What not to write to Princeton

ScottMokrisI found out yesterday that I did not get into Princeton University. I was disappointed, but I have now decided to go to Washington and Lee University in Lexington, Virginia.
I worked hard on my essay for Princeton’s supplement and I thought it was very interesting and memorable. Here is what I wrote (what wasn’t good enough to get into Princeton):
December 24th, 2010
Dear Santa Claus,
I am working on my essay for Princeton University’s Common Application supplement, and I thought you would be able to help. The theme is “Tell us about a person who has influenced you in a significant way,” and I chose you. Although some people may say that it is silly to pick a commercial and fictional character such as Santa as the person who influences me in a significant way, I think that too few people see the ideals you encourage and recognize your influence.
The obvious ideal that you inspire in me and others is that of giving. Most of the year, people think about themselves. As Christmas nears and most people are shopping, you inspire us to give from our hearts to make others happy. Whether it is by watching a Christmas movie or seeing one of your “helpers” dressed as a Santa listening to (hopefully) small children’s wishes or collecting money for a charity, we see how you exemplify the spirit of giving to others and how giving can change lives.


Another, less evident, ideal that you instill in the world is that of creativity and imagination. You open children’s minds to the possibilities of life with your story and with the gifts you give them. Children learn to be creative and imaginative with these toys. Kids make fantastical kingdoms and amazing stories with the toys and spend hours exploring them. Some even spend a lifetime with the stories inspired by your gifts.
The most important ideal that you inspire in me is that of hope. During the time of Christmas, everyone is full of hope. You give children hope that maybe they will get what they want for Christmas, that maybe their lives will get better, and that maybe their mommy or daddy will be home for Christmas. They cling to the idea that you can help them get what they want or need.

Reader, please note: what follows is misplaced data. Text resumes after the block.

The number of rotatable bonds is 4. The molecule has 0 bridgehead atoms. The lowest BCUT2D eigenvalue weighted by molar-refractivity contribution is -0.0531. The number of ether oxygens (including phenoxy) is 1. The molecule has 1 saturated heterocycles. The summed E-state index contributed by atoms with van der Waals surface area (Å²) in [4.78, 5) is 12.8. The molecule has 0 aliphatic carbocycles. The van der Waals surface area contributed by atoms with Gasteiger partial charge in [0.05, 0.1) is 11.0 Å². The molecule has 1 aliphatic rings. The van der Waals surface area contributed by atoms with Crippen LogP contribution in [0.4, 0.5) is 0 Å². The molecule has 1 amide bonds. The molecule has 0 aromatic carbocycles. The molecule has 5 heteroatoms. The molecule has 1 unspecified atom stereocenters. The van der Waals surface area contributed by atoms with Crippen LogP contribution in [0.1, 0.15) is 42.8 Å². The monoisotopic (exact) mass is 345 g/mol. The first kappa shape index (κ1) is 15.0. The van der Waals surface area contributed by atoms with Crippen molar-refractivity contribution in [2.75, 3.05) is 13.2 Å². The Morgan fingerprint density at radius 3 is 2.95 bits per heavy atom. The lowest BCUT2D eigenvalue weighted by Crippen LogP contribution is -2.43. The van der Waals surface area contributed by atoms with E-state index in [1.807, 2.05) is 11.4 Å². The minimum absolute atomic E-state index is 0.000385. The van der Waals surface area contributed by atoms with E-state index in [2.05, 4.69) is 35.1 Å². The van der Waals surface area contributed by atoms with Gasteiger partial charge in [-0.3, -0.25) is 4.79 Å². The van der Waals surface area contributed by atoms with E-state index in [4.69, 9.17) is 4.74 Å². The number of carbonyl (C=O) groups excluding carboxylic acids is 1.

The hope you instill is not limited to children. Adults too are filled with hope when thinking about you. They think that, if you can not exist and still change the lives of so many people, their lives can change also. Maybe they can get that better job or maybe they can become healthy. Without the hope you provide, so many people, young and old, would be disheartened.
Thank you for reading my letter, Santa. I know you are busy, but I just wanted to let you know how you influence me and many others. Without your constant upholding of the ideals of giving, creativity, imagination, and hope, the world would be a much different place. I am glad that I do not live in that world and instead live in a world where a fake, jolly, old man can change the lives of so many people in such good ways.
Sincerely,
Scott Mokris
P.S. Even though I know you don’t exist, I can’t help asking for a Taylor Guitar. Maybe you have some pull with Bob Taylor.

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2 Responses to What not to write to Princeton

  1. Mrs. Mokris says:

    Maybe you’ll get the guitar.

  2. John VI says:

    I don’t mean to nitpick, but at the beginning, you said that you are writing to Santa to ask for help writing your essay. However, you end it by saying you just wanted to tell Santa how he influences you, rather than request his help. Isn’t that a little contradictory?

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